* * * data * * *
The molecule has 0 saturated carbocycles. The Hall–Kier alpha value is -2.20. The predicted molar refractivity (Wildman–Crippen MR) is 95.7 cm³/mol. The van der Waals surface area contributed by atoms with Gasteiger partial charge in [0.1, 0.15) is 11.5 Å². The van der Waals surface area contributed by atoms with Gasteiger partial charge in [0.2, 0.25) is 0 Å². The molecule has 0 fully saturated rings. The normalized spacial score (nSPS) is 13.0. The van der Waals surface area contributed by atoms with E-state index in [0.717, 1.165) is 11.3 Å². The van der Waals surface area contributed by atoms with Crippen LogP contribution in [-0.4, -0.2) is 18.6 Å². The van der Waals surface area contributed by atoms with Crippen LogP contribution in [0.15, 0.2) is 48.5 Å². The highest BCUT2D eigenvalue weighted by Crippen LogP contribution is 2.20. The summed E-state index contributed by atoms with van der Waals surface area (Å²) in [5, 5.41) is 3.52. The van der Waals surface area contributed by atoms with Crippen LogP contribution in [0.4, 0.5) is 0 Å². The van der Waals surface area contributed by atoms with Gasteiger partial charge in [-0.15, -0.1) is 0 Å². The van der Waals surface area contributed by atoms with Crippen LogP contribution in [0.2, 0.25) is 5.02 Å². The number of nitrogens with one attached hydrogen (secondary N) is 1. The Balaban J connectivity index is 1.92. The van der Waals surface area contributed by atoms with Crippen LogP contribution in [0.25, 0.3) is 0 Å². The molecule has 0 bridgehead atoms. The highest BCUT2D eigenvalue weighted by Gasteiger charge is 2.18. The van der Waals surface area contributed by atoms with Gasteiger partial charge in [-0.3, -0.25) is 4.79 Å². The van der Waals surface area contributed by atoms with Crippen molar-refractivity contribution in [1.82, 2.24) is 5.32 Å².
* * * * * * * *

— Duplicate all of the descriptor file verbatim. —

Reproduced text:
The molecule has 0 saturated carbocycles. The Hall–Kier alpha value is -2.20. The predicted molar refractivity (Wildman–Crippen MR) is 95.7 cm³/mol. The van der Waals surface area contributed by atoms with Gasteiger partial charge in [0.1, 0.15) is 11.5 Å². The van der Waals surface area contributed by atoms with Gasteiger partial charge in [0.2, 0.25) is 0 Å². The molecule has 0 fully saturated rings. The normalized spacial score (nSPS) is 13.0. The van der Waals surface area contributed by atoms with E-state index in [0.717, 1.165) is 11.3 Å². The van der Waals surface area contributed by atoms with Crippen LogP contribution in [-0.4, -0.2) is 18.6 Å². The van der Waals surface area contributed by atoms with Crippen LogP contribution in [0.15, 0.2) is 48.5 Å². The highest BCUT2D eigenvalue weighted by Crippen LogP contribution is 2.20. The summed E-state index contributed by atoms with van der Waals surface area (Å²) in [5, 5.41) is 3.52. The van der Waals surface area contributed by atoms with Crippen LogP contribution in [0.4, 0.5) is 0 Å². The van der Waals surface area contributed by atoms with Gasteiger partial charge in [-0.15, -0.1) is 0 Å². The van der Waals surface area contributed by atoms with Crippen LogP contribution in [0.2, 0.25) is 5.02 Å². The number of nitrogens with one attached hydrogen (secondary N) is 1. The Balaban J connectivity index is 1.92. The van der Waals surface area contributed by atoms with Crippen LogP contribution in [0.25, 0.3) is 0 Å². The molecule has 0 bridgehead atoms. The highest BCUT2D eigenvalue weighted by Gasteiger charge is 2.18. The van der Waals surface area contributed by atoms with Gasteiger partial charge in [-0.3, -0.25) is 4.79 Å². The van der Waals surface area contributed by atoms with Crippen molar-refractivity contribution in [1.82, 2.24) is 5.32 Å².